By Al Alwin
CFI, FAASTeam Rep., CAP Check pilot 

Winter Flying - Stay Warm and Safe

 

December 1, 2018

Minnesota Flyer archive photo

Frost building on the nose of a plane.

As we set our clocks back an hour each November, our thoughts shift toward coping with Old Man Winter's impending visit, and the best ways to cope without hibernating for five months. For those that choose to remain current and proficient, the following tips will help endure the season:

Be Prepared

When planning your flight, be sure all elements are covered such as:

Weather - The night before the flight, obtain a standard weather briefing. Knowing what to expect in the form of frost or snow the night before your flight will help you determine if you need to be at the airport early to give yourself time for deicing the aircraft, or shoveling snow off the hangar apron. Attire - Dress warmly with appropriate attire such as hats, boots, gloves. Leaving coats loosely worn in flight is preferred over stuffing them in the baggage compartment, only to have them out of reach in the event of an off-airport landing. Dress as if you were going to walk a distance from a forced landing in a remote area.


Pre-Flight Actions

Take time to do a thorough pre-flight inspection; especially if the aircraft is stored outside. During the walk-around, install/remove engine baffles as required. Ensure all ports on the airplane are open (static vents, pitot, oil breather, stall warning tab/port, fuel tank vents). If the ice has started to melt, make sure water has not migrated into the control surface hinges where it may refreeze and cause a problem later. When checking fuel sumps, be watchful for slushy water in the sampler. Inspect the wing and empennage surfaces for frost and snow. If you do not want to become a test pilot, it must be removed. Do not count on it blowing off during takeoff. Preheat your engine to save wear and tear during start up.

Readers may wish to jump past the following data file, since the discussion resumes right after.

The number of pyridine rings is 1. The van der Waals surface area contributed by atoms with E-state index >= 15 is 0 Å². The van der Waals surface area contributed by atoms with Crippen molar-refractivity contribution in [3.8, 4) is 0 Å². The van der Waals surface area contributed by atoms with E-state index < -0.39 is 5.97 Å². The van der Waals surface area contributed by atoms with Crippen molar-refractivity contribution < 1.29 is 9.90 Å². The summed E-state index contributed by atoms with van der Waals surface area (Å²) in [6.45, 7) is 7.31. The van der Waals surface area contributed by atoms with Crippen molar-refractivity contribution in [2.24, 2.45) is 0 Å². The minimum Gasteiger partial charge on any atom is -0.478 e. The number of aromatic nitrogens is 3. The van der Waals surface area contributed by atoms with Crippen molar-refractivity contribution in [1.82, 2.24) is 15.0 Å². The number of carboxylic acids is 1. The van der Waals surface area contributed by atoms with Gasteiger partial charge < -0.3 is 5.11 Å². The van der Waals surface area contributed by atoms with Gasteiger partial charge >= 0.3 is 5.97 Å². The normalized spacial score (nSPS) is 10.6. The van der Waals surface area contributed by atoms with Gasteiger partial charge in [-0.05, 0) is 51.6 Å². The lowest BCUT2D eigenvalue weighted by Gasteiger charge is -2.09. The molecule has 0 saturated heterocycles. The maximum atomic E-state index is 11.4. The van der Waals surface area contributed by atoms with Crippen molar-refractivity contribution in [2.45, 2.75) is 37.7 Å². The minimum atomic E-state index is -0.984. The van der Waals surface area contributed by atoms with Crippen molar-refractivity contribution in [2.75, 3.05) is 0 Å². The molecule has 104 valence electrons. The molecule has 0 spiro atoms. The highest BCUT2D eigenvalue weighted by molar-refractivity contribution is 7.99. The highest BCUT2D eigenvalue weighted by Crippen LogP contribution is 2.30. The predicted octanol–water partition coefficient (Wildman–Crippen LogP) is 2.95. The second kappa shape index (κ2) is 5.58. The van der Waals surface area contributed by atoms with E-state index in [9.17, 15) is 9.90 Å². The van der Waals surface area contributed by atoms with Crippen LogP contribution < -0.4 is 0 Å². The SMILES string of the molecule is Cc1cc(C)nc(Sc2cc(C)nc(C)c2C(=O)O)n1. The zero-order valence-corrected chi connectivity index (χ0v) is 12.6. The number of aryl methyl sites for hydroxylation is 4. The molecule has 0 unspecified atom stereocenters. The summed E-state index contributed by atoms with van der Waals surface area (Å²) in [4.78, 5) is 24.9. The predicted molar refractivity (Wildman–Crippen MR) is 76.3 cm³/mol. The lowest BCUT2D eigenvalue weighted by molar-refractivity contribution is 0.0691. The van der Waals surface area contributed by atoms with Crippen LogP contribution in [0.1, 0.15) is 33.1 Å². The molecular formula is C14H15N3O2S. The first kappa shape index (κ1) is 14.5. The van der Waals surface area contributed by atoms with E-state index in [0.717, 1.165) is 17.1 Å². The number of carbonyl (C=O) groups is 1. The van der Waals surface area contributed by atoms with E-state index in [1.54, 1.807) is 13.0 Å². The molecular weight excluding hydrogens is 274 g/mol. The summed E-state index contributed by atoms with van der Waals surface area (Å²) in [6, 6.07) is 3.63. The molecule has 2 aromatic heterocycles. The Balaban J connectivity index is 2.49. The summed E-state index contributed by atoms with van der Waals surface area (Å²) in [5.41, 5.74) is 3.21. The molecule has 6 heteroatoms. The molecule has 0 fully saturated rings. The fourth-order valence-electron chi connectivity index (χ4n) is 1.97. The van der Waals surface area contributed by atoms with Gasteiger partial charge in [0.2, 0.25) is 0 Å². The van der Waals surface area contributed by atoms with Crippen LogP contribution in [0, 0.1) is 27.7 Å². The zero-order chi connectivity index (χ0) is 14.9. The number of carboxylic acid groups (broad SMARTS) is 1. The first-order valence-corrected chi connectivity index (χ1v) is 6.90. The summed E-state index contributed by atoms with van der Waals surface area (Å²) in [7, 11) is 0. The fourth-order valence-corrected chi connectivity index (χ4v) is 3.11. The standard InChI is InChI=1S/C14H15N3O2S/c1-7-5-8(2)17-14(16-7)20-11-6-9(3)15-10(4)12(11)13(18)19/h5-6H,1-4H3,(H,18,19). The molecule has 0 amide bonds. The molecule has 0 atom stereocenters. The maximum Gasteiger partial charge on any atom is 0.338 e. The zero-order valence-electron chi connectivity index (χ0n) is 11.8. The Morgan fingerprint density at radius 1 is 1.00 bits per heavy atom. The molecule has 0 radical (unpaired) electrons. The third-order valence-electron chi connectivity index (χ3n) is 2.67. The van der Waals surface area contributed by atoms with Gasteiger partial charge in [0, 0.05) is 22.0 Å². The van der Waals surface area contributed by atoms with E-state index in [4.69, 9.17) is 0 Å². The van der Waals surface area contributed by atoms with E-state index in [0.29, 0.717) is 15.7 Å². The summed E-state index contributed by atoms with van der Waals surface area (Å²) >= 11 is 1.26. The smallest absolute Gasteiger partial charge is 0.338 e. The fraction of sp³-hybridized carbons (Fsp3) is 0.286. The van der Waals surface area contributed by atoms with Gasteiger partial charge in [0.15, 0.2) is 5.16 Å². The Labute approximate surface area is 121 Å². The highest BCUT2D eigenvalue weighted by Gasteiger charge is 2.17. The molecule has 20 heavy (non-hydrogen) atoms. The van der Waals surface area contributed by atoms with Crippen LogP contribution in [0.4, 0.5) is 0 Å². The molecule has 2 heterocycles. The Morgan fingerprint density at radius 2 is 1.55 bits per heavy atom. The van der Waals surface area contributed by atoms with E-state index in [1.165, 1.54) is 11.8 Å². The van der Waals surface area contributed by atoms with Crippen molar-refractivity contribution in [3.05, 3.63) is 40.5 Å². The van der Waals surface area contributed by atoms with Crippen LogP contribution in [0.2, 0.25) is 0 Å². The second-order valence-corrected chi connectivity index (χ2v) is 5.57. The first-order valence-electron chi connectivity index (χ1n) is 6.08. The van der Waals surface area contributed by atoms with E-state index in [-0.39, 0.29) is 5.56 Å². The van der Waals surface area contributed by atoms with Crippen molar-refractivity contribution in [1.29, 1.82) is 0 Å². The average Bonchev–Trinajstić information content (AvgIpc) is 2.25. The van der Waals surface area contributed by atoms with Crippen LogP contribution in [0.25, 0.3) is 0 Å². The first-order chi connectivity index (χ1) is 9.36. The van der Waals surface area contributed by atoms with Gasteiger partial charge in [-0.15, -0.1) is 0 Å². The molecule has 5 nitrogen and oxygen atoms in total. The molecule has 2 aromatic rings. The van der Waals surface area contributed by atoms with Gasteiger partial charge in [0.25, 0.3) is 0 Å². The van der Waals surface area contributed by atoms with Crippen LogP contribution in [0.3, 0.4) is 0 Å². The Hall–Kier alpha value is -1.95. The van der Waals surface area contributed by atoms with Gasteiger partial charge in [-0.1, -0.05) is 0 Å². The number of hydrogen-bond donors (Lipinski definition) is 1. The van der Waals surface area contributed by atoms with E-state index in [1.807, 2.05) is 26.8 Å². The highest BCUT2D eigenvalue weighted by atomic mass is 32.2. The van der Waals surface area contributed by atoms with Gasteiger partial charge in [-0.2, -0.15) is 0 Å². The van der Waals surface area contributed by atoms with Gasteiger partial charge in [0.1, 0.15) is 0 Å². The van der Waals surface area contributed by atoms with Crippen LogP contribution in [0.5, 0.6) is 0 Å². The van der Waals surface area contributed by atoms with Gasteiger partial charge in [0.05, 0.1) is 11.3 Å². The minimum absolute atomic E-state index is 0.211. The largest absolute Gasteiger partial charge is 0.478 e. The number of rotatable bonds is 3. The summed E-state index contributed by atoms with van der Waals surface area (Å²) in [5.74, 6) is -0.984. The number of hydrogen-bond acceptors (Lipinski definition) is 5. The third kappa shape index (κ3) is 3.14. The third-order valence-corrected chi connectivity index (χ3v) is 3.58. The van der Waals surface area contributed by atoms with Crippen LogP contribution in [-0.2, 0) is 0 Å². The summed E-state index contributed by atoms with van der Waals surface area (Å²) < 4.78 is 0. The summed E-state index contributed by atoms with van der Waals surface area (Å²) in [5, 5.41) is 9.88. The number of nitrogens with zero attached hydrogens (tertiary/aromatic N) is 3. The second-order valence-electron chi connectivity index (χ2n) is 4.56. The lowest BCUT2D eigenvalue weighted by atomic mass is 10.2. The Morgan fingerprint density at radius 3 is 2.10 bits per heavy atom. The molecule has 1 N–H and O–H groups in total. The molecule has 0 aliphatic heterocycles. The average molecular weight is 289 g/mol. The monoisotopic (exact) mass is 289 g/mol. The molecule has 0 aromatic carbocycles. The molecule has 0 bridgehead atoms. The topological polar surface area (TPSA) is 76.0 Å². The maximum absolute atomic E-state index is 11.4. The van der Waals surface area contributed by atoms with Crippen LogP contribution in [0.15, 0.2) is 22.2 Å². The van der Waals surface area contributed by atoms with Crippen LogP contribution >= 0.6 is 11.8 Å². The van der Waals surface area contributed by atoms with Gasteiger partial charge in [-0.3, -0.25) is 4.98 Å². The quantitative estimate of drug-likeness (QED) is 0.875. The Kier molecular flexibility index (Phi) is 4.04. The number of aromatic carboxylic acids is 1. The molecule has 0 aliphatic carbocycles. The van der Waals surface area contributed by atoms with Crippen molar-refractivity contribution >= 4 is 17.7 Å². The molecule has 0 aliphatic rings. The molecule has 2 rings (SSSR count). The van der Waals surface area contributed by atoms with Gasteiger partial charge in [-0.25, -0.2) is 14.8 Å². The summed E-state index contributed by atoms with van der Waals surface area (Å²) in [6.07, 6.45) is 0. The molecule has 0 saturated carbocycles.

Start-up

Position the main wheels on a dry surface to prevent lurching forward on engine start. Prime according to manufacturer's recommendation in the POH. Do not pump the throttle. An unexpected fire can result. If the engine is reluctant to start, keep starter cycles no longer than three 10 second cycles, with a five minute cool down period in between. Once started, keep engine RPMs above idle, to facilitate a quicker warm up.

Take-off and Landing

Mag checks can be made when the engine doesn't exhibit stumbling or stalling when the throttle is advanced. When lined up for departure, smoothly advance the throttle to full power and enjoy the flight. When descending to the traffic pattern, refrain from bringing the throttle to idle to lose altitude. Gradual changes in power settings will help prevent shock cooling of the power-plant.


 

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